Dunn Energy Cooperative
Greenhouse Gas Rule Open for Comment thru Dec. 1
By Cathy Cash | ECT Staff Writer
NRECA, electric cooperatives and their members have an extra 45 days to get their messages to the Environmental Protection Agency about its proposal to cut greenhouse gas emissions from existing power plants.
Public comments are now due to the agency Dec. 1 on its proposed carbon dioxide standard for fossil generation. NRECA, along with multiple parties concerned about the rule’s cost and reliability implications, had asked EPA to allow more time for feedback from those impacted by the rule.
NRECA and electric cooperatives across the country raised their concerns at public hearings, in TV ads and through a grassroots effort that has helped flood EPA with public comments from co-op members worried about the consequences of the rule that was proposed June 2.
“These proposed regulations are some of the most complex and far-reaching ever written. Electric cooperatives welcome the extension of the comment period to allow for more analysis of their impact on affordability and reliability,” NRECA CEO Jo Ann Emerson said. “This extension provides electric co-ops the opportunity to offer more informed and specific feedback to the agency before announcement of the final rule.”
On the same day of the existing plant proposal, EPA also issued a draft standard for carbon dioxide emitted from reconstructed or modified power plants. The public comment deadline for that part of the rule remains Oct. 16.
Janet McCabe, acting assistant administrator for EPA’s Office of Air and Radiation, attributed the extension to an outpouring of public comment on the proposal, noting that public input plays an “important part” of the rulemaking process. The rule was originally open for 120 days of comment.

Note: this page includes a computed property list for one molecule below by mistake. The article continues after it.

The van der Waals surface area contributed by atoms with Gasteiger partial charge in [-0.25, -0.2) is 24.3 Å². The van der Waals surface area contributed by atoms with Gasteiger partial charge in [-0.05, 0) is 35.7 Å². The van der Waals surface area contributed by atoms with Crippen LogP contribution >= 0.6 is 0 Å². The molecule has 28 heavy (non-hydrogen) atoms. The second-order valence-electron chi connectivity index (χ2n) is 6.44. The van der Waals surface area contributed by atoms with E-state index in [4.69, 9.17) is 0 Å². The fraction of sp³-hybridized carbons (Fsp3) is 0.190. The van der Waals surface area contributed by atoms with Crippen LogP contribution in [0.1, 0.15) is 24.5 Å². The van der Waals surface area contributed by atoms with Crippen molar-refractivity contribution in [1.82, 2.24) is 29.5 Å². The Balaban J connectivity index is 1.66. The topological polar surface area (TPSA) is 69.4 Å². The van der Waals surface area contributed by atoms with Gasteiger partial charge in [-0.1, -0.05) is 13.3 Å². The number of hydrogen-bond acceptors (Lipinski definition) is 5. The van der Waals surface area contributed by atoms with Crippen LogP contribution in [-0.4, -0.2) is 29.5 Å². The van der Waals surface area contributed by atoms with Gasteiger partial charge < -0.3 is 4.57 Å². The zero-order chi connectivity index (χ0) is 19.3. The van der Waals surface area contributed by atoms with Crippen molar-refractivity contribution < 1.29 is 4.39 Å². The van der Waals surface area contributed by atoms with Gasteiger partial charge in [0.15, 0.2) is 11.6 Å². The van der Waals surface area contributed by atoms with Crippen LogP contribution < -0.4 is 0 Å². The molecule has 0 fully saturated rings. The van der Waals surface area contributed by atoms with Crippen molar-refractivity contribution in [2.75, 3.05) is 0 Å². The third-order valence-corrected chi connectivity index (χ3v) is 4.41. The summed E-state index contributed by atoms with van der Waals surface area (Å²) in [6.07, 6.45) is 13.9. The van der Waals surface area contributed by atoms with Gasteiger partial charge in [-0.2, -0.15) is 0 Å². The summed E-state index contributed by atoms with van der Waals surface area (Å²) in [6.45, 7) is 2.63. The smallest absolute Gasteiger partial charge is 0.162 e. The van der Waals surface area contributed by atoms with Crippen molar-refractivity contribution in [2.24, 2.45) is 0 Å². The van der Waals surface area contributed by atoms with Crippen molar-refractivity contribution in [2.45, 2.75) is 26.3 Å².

“We hope that additional time will give those entities wishing to submit comments the time they need to engage with us…and provide input that will help ensure this plan in the end is practical, flexible and achievable,” McCabe said in a media call Sept. 16, one month before comments were originally due.
The rule is still on target to go final in June 2015, despite the extension on the comment period, she said.
Under the proposed rule, EPA set carbon dioxide limits for each state, which then must develop its own implementation plan using a variety of means. These plans can include energy efficiency, switching from coal-based generation to natural gas, and increasing power supply from emission-free energy resources.
States have one to three years to submit their final plans to EPA. Compliance begins in 2020 with an interim goal based on an average of emissions during the years 2020-2029. A final emissions goal will be for the year 2030 and beyond.